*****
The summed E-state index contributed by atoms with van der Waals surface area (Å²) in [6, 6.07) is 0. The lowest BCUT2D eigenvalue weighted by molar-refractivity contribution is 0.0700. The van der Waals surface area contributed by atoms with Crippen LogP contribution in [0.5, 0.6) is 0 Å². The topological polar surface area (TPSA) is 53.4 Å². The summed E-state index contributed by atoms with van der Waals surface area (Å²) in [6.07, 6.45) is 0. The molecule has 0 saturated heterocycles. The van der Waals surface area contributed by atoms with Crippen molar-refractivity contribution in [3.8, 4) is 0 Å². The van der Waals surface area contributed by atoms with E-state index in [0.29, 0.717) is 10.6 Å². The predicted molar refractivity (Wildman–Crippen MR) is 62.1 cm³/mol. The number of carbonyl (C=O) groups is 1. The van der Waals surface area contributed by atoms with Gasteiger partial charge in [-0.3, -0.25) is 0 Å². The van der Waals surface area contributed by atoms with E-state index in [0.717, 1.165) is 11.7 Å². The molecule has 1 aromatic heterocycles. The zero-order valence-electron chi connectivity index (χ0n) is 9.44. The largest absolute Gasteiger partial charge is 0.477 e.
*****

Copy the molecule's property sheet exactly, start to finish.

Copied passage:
The summed E-state index contributed by atoms with van der Waals surface area (Å²) in [6, 6.07) is 0. The lowest BCUT2D eigenvalue weighted by molar-refractivity contribution is 0.0700. The van der Waals surface area contributed by atoms with Crippen LogP contribution in [0.5, 0.6) is 0 Å². The topological polar surface area (TPSA) is 53.4 Å². The summed E-state index contributed by atoms with van der Waals surface area (Å²) in [6.07, 6.45) is 0. The molecule has 0 saturated heterocycles. The van der Waals surface area contributed by atoms with Crippen molar-refractivity contribution in [3.8, 4) is 0 Å². The van der Waals surface area contributed by atoms with E-state index in [0.29, 0.717) is 10.6 Å². The predicted molar refractivity (Wildman–Crippen MR) is 62.1 cm³/mol. The number of carbonyl (C=O) groups is 1. The van der Waals surface area contributed by atoms with Gasteiger partial charge in [-0.3, -0.25) is 0 Å². The van der Waals surface area contributed by atoms with E-state index in [0.717, 1.165) is 11.7 Å². The molecule has 1 aromatic heterocycles. The zero-order valence-electron chi connectivity index (χ0n) is 9.44. The largest absolute Gasteiger partial charge is 0.477 e.